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UK Parliament throws out Mayˈs plan to renegotiate Brexit deal
Brexit vote

UK Parliament throws out Mayˈs plan to renegotiate Brexit deal

by Bloomberg 2 min. 15.02.2019 From our online archive
Pro-Brexit Conservatives MPs refused endorse May's approach to resolving deadlock, inflicting embarrassing parliamentary defeat
May faced embarrassing parliamentary no go from Pro-Brexiters on Thursday Photo: AFP
May faced embarrassing parliamentary no go from Pro-Brexiters on Thursday Photo: AFP

British Prime Minister Theresa May is preparing to compromise with the European Union over the future of Irelandˈs border, with just two weeks left to save her Brexit deal.

UK Brexit Secretary Stephen Barclay privately told the EUˈs chief negotiator, Michel Barnier, on Monday that Britain doesnˈt need to reopen the divorce agreement, according to a person familiar with the talks.

The UK government had no immediate comment.

The stance risks angering euroskeptics in Mayˈs Conservative Party, who want her to demand a full-scale re-write of the Brexit accord to strip out the so-called backstop plan for avoiding a hard border with Ireland.

These pro-Brexit Tories are now a major obstacle to Mayˈs hopes of striking a new deal in Brussels and then getting it approved in Parliament in London.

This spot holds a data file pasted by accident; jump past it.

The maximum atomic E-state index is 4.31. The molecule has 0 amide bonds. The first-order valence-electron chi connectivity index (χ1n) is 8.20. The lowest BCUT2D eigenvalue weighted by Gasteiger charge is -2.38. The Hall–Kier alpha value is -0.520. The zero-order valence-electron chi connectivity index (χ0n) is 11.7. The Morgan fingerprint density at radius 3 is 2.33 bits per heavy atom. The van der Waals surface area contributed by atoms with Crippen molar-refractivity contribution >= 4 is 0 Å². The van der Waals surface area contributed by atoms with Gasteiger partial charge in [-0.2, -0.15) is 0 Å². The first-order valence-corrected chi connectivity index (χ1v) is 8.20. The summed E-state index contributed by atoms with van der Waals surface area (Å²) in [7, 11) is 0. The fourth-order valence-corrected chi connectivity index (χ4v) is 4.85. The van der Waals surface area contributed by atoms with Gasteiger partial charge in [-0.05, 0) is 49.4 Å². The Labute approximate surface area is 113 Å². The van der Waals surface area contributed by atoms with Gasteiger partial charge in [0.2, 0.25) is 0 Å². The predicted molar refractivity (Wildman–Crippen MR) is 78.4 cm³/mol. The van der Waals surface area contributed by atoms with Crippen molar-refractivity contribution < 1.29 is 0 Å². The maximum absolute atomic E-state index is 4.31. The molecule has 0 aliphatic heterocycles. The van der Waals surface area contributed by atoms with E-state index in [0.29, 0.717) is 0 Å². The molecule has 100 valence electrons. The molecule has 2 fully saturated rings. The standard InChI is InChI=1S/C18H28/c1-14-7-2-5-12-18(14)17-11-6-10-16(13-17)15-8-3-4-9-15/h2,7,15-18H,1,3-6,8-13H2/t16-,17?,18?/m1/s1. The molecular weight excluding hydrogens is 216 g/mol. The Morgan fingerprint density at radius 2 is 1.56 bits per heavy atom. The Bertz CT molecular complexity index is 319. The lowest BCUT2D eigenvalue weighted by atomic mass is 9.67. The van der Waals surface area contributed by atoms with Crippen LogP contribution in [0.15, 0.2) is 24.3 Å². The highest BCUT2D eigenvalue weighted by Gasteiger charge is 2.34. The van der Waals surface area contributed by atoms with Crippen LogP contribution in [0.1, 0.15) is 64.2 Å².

On Thursday, members of this pro-Brexit caucus of Conservatives inflicted another embarrassing parliamentary defeat on the premier after they refused to endorse her approach to resolving the deadlock.

Privately, one senior member of Mayˈs administration conceded she probably has two weeks to save her deal before the House of Commons takes control over the process out of her hands.

"Another day of failed politics, another day closer to no deal chaos," Carolyn Fairbairn, director general of the UKˈs business lobby, the Confederation of British Industry, said on Twitter.

"Politicians must find a deal that protects our economy. Failure would be unforgivable."

Britain is scheduled to leave the EU on 29 March but, Parliament overwhelmingly rejected the terms for the split that May negotiated in a vote last month.

That means the UK is on course to fall out of the bloc of 28 countries without an agreement, potentially causing major damage to the economy, unless one side backs down.

Thursdayˈs vote is not binding on the government, but the motion was an attempt by May to buy more time to secure concessions from the EU.

Her aides fear the defeat will undermine her negotiations as sheˈs now effectively lost her political mandate to demand changes to the divorce terms in Brussels.

"Tonightˈs vote shows there is no majority for the prime ministerˈs course of action," opposition Labour Party Leader Jeremy Corbyn said after the result was announced.

"She cannot keep on just running down the clock and hoping that something will turn up."


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